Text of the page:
UNC Asheville is known for its strong academic programs. Each semester and each course will bring about different challenges than you’ve experienced. If any component of your academics is causing you concern, please connect with the advisors in OneStop. The OneStop team can work with you to address any number of concerns. Remember, visiting this office when your concern first arises is beneficial but it is never to late too reach out for help!
If you are experiencing difficulty in a particular course, be sure to connect with your professor during their office hours. If you are not free during their scheduled office hours, spend a few minutes after class and ask your professor if the two of you could schedule a meeting. Most professors are more than willing to meet with students outside of their office hours; you just have to work together to coordinate that time.
We recognize that faculty office hours may not address all of the concerns our students have so we provide various sources of out-of-classroom support. Check out the peer tutoring schedule each semester to see if your course of concern has a tutor available. The University Writing Center and the Joe Parsons Math Lab are two additional resources to support the academic success of our students.
If you are managing a personal concern that causes you to miss one or more classes, reach out to your faculty member(s) as quickly as possible. Attendance is a cornerstone of academic success and faculty members are allowed to address the absence(s) as they see fit. Communicating with your faculty during challenging times can allow them to work with you in a more productive manner. If there is an extenuating circumstance that will cause you to continually miss class, please connect with OneStop or the Student Affairs Case Manager, Gabby Porcaro, as quickly as possible so we can work together to develop a reasonable plan to address the concern.
If you have a documented learning disability and you had a EIP or 504 plan, please work with the Office of Academic Accessibility to identify what accommodations are available to you. If you are experiencing inexplicable learning challenges and you do not have a diagnosed learning disability, please connect with the Student Affairs Case Manager, who can help you identify resources to promote your academic success.
If you or a peer are experiencing a critical mental health emergency, the Health and Counseling center has a new after-hours and weekend Nurse Hotline number, 1-888-267-3675. Students can access immediate help for concerns associated with anxiety, depression, panic, suicidal thoughts or self-harm behaviors, concern for friend, medical consultation and community resources. University Police, (828) 250-2710, can still be used as a resource to connect you and your peers with this hotline should you forget the number during your time of need.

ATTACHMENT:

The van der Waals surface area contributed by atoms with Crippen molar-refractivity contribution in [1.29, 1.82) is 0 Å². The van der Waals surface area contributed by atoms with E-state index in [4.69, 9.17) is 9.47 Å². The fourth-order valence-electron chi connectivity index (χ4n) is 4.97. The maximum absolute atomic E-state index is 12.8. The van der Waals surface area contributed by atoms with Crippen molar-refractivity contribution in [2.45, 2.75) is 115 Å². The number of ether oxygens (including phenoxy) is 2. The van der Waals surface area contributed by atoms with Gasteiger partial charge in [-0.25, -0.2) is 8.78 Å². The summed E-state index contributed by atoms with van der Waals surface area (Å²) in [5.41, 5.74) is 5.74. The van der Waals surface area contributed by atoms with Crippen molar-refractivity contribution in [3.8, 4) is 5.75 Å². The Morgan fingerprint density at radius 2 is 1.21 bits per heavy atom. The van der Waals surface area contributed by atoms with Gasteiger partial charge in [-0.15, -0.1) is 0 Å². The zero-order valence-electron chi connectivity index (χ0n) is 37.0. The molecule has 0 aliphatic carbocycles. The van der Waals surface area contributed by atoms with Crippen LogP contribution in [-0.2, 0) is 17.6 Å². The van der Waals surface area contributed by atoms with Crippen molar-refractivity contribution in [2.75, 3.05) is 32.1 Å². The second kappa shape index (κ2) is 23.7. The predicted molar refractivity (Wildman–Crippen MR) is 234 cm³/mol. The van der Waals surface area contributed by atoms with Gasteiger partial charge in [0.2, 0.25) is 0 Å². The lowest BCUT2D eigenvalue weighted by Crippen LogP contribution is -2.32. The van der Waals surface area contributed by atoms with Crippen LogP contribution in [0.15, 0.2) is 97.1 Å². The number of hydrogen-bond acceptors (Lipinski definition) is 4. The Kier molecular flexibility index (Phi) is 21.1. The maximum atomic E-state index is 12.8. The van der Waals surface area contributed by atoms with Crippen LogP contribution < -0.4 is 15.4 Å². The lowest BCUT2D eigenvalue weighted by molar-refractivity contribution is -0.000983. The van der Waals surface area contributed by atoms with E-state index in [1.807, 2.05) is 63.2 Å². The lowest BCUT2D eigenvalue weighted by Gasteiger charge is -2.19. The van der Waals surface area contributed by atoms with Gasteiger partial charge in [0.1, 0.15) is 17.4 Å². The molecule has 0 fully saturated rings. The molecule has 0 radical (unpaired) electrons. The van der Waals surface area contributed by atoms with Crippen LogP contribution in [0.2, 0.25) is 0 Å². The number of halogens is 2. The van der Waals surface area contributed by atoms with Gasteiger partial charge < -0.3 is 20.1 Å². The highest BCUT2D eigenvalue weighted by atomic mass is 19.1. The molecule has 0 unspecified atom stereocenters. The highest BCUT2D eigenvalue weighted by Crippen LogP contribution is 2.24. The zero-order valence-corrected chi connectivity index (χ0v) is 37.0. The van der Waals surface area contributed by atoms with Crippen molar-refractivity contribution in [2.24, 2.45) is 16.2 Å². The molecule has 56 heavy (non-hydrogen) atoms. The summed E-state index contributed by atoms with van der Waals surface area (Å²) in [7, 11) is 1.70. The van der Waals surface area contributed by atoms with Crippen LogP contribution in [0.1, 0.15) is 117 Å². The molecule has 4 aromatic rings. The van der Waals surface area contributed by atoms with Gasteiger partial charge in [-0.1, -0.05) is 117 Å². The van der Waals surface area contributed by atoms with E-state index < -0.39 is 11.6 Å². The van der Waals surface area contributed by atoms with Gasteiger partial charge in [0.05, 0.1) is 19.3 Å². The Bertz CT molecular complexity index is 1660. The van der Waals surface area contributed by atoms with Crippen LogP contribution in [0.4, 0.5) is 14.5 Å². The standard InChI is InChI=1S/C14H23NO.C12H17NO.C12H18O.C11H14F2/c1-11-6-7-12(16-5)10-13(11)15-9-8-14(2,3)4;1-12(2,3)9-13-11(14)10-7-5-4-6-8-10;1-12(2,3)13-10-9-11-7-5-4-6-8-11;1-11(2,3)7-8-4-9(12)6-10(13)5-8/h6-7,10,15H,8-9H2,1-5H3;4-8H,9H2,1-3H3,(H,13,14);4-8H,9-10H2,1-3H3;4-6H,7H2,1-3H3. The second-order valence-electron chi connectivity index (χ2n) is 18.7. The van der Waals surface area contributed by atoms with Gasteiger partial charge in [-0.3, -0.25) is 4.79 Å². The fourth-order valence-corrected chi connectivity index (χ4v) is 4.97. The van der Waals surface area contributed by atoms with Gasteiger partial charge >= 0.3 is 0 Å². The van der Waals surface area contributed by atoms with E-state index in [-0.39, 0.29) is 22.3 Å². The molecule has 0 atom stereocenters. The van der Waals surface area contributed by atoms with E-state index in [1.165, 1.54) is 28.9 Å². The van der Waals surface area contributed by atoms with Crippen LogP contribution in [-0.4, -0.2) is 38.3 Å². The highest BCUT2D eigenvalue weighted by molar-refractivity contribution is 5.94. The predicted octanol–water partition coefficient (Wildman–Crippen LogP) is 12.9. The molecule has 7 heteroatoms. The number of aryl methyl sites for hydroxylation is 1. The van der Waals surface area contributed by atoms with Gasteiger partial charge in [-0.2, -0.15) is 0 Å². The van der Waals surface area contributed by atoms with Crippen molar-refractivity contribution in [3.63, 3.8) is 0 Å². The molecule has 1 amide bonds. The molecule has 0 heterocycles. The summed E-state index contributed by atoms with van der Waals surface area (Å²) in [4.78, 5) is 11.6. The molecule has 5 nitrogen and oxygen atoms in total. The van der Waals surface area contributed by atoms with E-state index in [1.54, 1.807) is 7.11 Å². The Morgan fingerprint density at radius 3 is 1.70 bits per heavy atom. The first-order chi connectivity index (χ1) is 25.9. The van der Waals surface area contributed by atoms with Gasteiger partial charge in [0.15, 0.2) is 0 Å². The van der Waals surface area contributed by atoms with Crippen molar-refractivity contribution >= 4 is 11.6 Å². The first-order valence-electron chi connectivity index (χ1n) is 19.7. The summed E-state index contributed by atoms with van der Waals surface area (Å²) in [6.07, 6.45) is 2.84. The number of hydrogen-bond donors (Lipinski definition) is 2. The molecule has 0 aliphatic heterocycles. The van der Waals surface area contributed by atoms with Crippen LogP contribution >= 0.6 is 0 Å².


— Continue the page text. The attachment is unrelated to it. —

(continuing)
People will struggle many times throughout their life. We do not want our students experiencing struggles on their own. If you or a peer have considered suicide, please reach out to our Health and Counseling Center or a member of our Dean of Students team. Seeking out help when you have suicidal thoughts does not mean that you will be faced with punitive repercussions. We are supportive of people who are actively working to promote their mental health we want to work with you to identify resources on and off-campus to do so in a healthy and safe manner.
If you are concerned about a peer and there is no immediate risk, please submit a Concern or connect with a member of the Health and Counseling or Dean of Students’ teams. Please refer to the “How to talk to your peers” section of this site if you are seeking resources on productive ways to facilitate a conversation about a peer’s potential suicide ideation.
Students, if someone from the University reaches out to you, please know that it comes from a place of utmost care and not intrusion. Below are additional resources outside of UNC Asheville.
- National Suicide Prevention Lifeline
- Mobile Crisis Management Services
- The JED Foundation
- American Foundation for Suicide Prevention
Depression and Anxiety
Depression and anxiety, although quite common among college students, can be uncomfortable for people to talk about. We know that students will arrive at UNC Asheville already working through these and other mental health concerns and many others may experience them for the first time after beginning their college career. We strive to promote a culture of care in every facet of campus life and want to encourage any person who feels they may be working through a mental health issue to seek help early on. Seeking help for a mental health issue is not a sign of weakness as many societal issues try to force individuals to believe. In fact, we believe seeking help is a sign of immense strength.
Our students can have a nearly seamless continuity of care for depression, anxiety, and other mental health issues through our Health and Counseling Center. College is a time of continual growth and transition. If you currently use medication for depression, anxiety, or another mental health issue please maintain your use. If you are struggling with medication management the Health and Counseling team can help you. If you experience academic difficulties as a result of mental health concerns, you can work with an advisor at OneStop to find potential resolution plans. Below are additional resources on and off-campus if you are working through depression, anxiety or other mental health-related issues. Depression and anxiety can manifest in various ways in different people and are not health issues that can be self-diagnosed. Please also be mindful of the dangers of self-medicating or self-treating if you or someone you know is working through depression, anxiety, or any other mental health issue.
- Health and Counseling Center
- Advising and Learning Support
- Test Taking Anxiety
- Test anxiety is an uneasiness or apprehension experienced before, during, or after an exam because of concern, worry, or fear. Almost everyone experiences some anxiety, but some students find that anxiety interferes with their learning and test-taking to such an extent that their grades are seriously affected. The team in Advising and Learning Support has different resources available to address this type of concern.